Minneapolis violent crime down 15%


Violent crime — homicide, rape, aggravated assault and robbery — dropped nearly 15 percent in the past year, according to reports from the Minneapolis Police Department.

Proactive citizens and new police services have contributed to a steadily declining crime rate in both Minneapolis and on the University of Minnesota campus, city officials say.

Violent crime has declined city-wide five years in a row, highlighted by a 27-year low in 2010.

Meanwhile, crime on the University campus has dwindled by 6 percent this year, as of June. Violent crime along with theft, burglary, motor vehicle theft and arson, fell 4 percent between 2009 and 2010, according to University police reports.

“The things we’re most concerned about are [those] crimes, and those have been falling for several years,” University police Deputy Chief Chuck Miner said. “We’re obviously pleased with that.”

Theft, the University’s most common crime on campus, has dropped dramatically since 1995, when the University recorded 1,263 instances, Miner said. In 2010 that number was down to 568.

Falling crime rates are not unique to the University or Minneapolis. Joshua Page, a sociology assistant professor, said the decline is part of a national trend that’s been going on since the 1990s.

Although crime usually increases during tough economic times, the current decline has stayed consistent — something that has experts scratching their heads, Page said.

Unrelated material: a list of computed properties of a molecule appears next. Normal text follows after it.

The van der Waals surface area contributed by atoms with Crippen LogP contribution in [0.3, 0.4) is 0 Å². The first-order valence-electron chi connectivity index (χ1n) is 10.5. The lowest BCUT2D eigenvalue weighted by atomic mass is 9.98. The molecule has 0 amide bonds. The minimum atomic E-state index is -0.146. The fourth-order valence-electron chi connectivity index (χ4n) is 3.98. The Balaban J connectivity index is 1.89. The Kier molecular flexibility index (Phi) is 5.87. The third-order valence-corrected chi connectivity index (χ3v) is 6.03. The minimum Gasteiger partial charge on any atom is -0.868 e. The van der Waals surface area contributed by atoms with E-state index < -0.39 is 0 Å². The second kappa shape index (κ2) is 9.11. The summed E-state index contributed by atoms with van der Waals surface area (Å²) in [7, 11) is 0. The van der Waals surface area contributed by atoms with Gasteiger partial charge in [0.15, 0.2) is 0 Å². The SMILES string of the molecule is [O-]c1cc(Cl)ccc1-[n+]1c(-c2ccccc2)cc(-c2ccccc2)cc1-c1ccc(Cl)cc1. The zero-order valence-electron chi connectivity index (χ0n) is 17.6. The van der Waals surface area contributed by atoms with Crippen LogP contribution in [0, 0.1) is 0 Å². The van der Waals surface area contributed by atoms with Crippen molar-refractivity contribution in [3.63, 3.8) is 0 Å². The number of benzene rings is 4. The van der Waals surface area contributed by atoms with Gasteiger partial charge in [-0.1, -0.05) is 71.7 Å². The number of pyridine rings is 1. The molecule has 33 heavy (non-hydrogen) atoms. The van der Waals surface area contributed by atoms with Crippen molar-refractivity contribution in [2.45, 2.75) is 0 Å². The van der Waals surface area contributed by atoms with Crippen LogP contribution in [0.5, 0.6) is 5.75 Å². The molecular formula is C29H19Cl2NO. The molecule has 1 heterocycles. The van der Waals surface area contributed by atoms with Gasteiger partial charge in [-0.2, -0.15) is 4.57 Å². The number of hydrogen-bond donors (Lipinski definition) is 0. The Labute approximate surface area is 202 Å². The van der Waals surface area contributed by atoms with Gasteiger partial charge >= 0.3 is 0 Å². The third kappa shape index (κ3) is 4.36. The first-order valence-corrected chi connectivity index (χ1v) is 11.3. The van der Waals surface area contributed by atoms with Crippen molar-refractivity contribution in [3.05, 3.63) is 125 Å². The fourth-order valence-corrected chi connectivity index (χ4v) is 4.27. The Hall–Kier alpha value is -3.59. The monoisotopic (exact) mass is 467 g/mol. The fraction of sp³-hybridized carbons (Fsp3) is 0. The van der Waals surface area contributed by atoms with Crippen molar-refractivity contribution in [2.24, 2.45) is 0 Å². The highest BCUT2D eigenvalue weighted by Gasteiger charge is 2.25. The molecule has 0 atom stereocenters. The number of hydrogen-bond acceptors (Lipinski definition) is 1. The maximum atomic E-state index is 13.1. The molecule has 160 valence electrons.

“It’s surprising many criminologists and sociologists that crime hasn’t been going up at this time,” Page said. “Quite honestly I don’t think we really have a good grasp on why it keeps going down so much.”

Page said there is no “magic bullet” or contributing factor that has kept crime down. He said it’s a combination of changing demographics, economics and police practices.

Miner said more proactive police work has contributed to the fall in crime on campus. University police employ an analyst who watches crime rates and trends.

University police also have a specialty unit that focuses on preventing crime using data.

“If there is a trend of, say, bike thefts, they are going out and tracking where [the crimes] are occurring, and they try to prevent them from happening or catch someone in the act,” Miner said.

University police also work closely with the Minneapolis Police Department, which currently runs the University’s police reports system.

The relationship between police and Minneapolis residents has brought the biggest change, Minneapolis police Sgt. Steve McCarty said. He added that the neighborhood watch program has made people more aware of crime in their area.